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Old 12-18-2016, 02:50 AM
 
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when you look at the leading indicators for 2016 they all looked pretty good for a decent year even though markets were down . pe's were lower , profits were high ,market pessimism was high and bond rates were falling .

it took a while to work through but the building blocks were all there .

the start of 2017 looks just the opposite . the building blocks are not there and have not falling but rising bond rates . they have seen the equivalent of 4 fed tightening's in 3 months so far . we maybe running on a wish that is likely to be nothing but a puff of smoke about the new presidents plans .

if you were running a conservative model in 2016 and didn't catch all the gains there is a good chance 2017 may be the year you catch up and end up at the same average return but with less peaks and valleys unless you are a good market timer .
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Old 12-22-2016, 01:40 PM
 
Location: Pennsylvania
12,460 posts, read 4,213,163 times
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Quote:
Originally Posted by FeelinLow View Post
I have no savings, no retirement anything, lost all during the recession. I work a part-time job and just filed for early SS. We get by.
What are you worrying about? No offense meant, but how much money does a person really need to survive and be happy?
If I had a bunch of money, which I don't obviously, I'd be giving it away to help a lot of hungry people. That's MHO.


Good posting.
Repped you.
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Old 01-27-2017, 05:26 PM
 
341 posts, read 170,801 times
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Quote:
Originally Posted by FREE866 View Post
I'm just under 1.1 million....Calendar year 2015 net expenses were $42,000 and calendar year 2016 expenses will be $35,000
I appreciate all the comments on this thread. I initially assumed with firecalc saying 98% success most of you would say "go for it" so I am surprised there are many suggesting not to pull the plug, but that's fine....
As I might have mentioned I've been selling for almost 30 years and been at the same company for almost 12. I'm just done. I know myself. I'm def done with corporate America. That doesn't mean after 6 months I won't consider doing something that brings in more income, but man the idea of just "not working" for a bit and doing things I truly enjoy is something I really look forward to!
If firecalc says 98% success rate and you ran the numbers in the Fidelity Planner and the number is at 100 or more you should be fine. I use those sites all the time to review and recalculate our numbers.

One advice a relative gave me years ago was to not wait too long to retire. If you can retire at age 50 and your financial numbers look good for 25+ years you should be fine with expenses around 40,000 or less. Your expenses are very low for New York city.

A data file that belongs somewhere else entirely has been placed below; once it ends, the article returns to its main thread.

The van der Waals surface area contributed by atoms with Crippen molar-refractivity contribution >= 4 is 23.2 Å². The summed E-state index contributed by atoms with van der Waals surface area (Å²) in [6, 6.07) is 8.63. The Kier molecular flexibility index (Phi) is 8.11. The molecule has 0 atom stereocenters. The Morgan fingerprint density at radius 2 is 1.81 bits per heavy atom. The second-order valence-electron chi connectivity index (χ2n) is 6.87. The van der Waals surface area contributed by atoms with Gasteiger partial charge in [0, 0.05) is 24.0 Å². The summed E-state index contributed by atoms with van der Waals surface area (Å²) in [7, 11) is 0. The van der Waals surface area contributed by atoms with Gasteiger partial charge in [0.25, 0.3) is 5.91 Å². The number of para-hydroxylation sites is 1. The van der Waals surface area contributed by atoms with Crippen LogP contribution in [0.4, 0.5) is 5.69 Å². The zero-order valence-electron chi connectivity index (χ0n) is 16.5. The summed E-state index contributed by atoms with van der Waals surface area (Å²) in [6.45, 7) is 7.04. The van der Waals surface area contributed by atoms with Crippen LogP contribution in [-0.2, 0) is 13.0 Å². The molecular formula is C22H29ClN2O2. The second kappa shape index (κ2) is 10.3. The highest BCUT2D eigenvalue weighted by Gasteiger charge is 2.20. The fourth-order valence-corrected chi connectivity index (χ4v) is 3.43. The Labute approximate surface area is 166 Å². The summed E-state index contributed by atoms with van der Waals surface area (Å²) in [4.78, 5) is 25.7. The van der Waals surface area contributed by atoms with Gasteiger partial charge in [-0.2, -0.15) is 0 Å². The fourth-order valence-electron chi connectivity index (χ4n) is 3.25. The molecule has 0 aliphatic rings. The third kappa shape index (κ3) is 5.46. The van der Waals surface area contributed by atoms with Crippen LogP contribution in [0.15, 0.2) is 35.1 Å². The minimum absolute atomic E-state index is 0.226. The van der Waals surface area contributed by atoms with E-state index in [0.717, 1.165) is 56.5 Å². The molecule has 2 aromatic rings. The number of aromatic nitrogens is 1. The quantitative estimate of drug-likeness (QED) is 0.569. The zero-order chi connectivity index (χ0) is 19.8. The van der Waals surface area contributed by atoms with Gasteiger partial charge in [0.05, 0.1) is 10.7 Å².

My only advice is to always have a plan B in case things change that you cannot predict or control. Like healthcare and the costs of the ACA. You have to allow for extreme changes in order to survive. Or you could work a part time job that you enjoy if things change down the road to make a small salary. Or you could move to a lower COL area. You have so many options if things change.

We are retiring this year and planned to use the ACA subsidies to get us through until age 65. Well, we know how that worked out. Plan B -- I just made sure to budget financially for the full premiums until we reach Medicare age. Plan C -- We can work part time if something happens.

I never knew being retired was deemed to be a negative thing but we call it "Moving to our Next Chapter". Can't wait to go hiking, camping, cycling, and traveling across the US. Like you, we have low expenses and most of our hobbies are free or low cost.

If you want more positive like minded feedback there are some other forums you can visit.

Early Retirement & Financial Independence Community

https://www.bogleheads.org/forum/index.php

Life is too short. Enjoy it while you are young and in good health.
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Old 01-31-2017, 04:27 PM
 
761 posts, read 637,452 times
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For our purposes, failure means the portfolio was depleted before the end of the 30 years. FIRECalc found that 0 cycles failed, for a success rate of 100.0%.

Guess I should be ok.
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Old 01-31-2017, 04:33 PM
 
Location: Central IL
15,201 posts, read 8,509,345 times
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Quote:
Originally Posted by elliotgb View Post
For our purposes, failure means the portfolio was depleted before the end of the 30 years. FIRECalc found that 0 cycles failed, for a success rate of 100.0%.

Guess I should be ok.
As long as your inputs are accurate - for example that you've estimated your needs/expenses accurately, put in your portfolio mix and not relied on some general "placeholder", etc. I'm sure some people lowball their expenses and then everything looks rosy or find out their returns are overly optimistic because they ended up not being able to stomach the percentage of equities to bonds, etc.
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Old 02-01-2017, 06:34 AM
 
341 posts, read 170,801 times
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Quote:
Originally Posted by reneeh63 View Post
As long as your inputs are accurate - for example that you've estimated your needs/expenses accurately, put in your portfolio mix and not relied on some general "placeholder", etc. I'm sure some people lowball their expenses and then everything looks rosy or find out their returns are overly optimistic because they ended up not being able to stomach the percentage of equities to bonds, etc.
I agree the numbers you input need to be accurate. In our situation I ran the retirement numbers through firecalc, Fidelity and Quicken to make sure our retirement dollars would get us through the estimated number of years in retirement.